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A Critical Time for Action
In recent years, the fiscal policymaking process in the United States has broken down. Rather than passing an actual budget, the government instead lurches from crisis to crisis, with battles over continuing resolutions, debt limits, fiscal cliffs, and sequesters. These partisan fights not only harm the economy and damage the credibility of the U.S., but they also prevent meaningful progress on the critical fiscal challenges that we face.
Unfortunately, the final months of 2013 appear to be more of the same. Members of the House and Senate returned from August break to a full slate of decisions and deadlines. In many cases, there’s not much time to act, yet the stakes are high. Whether it’s 2014 appropriations, the debt ceiling, dealing with the threat of sequestration, or tackling tax reform, there’s no shortage of critical issues that affect our fiscal future.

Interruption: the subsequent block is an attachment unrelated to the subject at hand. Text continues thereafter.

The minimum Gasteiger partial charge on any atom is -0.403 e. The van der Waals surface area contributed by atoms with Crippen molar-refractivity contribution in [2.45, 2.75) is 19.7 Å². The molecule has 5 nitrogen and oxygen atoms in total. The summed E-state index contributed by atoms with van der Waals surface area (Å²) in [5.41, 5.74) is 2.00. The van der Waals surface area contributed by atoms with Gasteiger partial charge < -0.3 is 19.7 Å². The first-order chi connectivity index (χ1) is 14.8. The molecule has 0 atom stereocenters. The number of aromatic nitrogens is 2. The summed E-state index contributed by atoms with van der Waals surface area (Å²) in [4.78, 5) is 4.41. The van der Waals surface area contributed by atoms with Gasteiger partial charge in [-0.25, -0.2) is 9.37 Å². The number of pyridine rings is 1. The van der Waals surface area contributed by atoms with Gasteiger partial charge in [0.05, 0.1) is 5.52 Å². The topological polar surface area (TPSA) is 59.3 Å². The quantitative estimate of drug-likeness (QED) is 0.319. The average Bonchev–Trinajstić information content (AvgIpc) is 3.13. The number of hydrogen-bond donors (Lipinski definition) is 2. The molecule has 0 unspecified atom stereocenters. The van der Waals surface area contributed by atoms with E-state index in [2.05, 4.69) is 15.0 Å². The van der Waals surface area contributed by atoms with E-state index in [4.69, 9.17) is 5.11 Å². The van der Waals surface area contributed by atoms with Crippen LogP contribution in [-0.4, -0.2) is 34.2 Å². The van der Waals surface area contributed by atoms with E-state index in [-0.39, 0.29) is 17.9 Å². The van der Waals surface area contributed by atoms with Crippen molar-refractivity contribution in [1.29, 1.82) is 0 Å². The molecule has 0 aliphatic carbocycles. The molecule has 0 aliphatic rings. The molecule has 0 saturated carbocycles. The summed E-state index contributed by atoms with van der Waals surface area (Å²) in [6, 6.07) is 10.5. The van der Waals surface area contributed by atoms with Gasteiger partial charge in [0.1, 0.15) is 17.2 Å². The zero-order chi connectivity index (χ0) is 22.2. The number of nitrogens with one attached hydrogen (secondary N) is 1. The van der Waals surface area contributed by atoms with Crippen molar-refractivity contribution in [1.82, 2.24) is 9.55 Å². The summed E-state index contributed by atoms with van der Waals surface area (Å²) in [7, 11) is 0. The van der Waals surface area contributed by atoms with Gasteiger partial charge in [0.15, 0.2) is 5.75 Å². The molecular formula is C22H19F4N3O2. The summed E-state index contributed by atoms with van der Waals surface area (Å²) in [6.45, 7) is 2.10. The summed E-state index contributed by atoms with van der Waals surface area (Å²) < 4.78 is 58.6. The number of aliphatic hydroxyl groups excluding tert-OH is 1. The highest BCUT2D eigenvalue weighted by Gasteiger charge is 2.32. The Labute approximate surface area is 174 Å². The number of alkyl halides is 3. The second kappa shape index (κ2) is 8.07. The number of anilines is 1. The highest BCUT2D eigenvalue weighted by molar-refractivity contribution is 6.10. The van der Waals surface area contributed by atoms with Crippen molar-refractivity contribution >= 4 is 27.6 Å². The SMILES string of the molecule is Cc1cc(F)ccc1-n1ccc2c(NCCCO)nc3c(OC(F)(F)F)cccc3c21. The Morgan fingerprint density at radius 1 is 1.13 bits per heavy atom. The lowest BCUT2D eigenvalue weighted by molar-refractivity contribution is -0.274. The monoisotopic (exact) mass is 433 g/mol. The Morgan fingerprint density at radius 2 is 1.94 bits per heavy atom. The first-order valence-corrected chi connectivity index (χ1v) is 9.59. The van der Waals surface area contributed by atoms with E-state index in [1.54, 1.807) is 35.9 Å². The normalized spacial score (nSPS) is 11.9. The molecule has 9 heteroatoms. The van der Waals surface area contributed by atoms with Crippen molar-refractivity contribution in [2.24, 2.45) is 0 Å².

While these are individual challenges, they are also part of a larger narrative with serious implications for our nation’s economy and fiscal health. Rather than governing by crisis — or trying to score political points — Congress and the President should seek a comprehensive bipartisan framework to protect the economic recovery and stabilize our debt for the long term.
On the following pages, we take a look at key upcoming milestones, examining how each fits into the larger fiscal picture.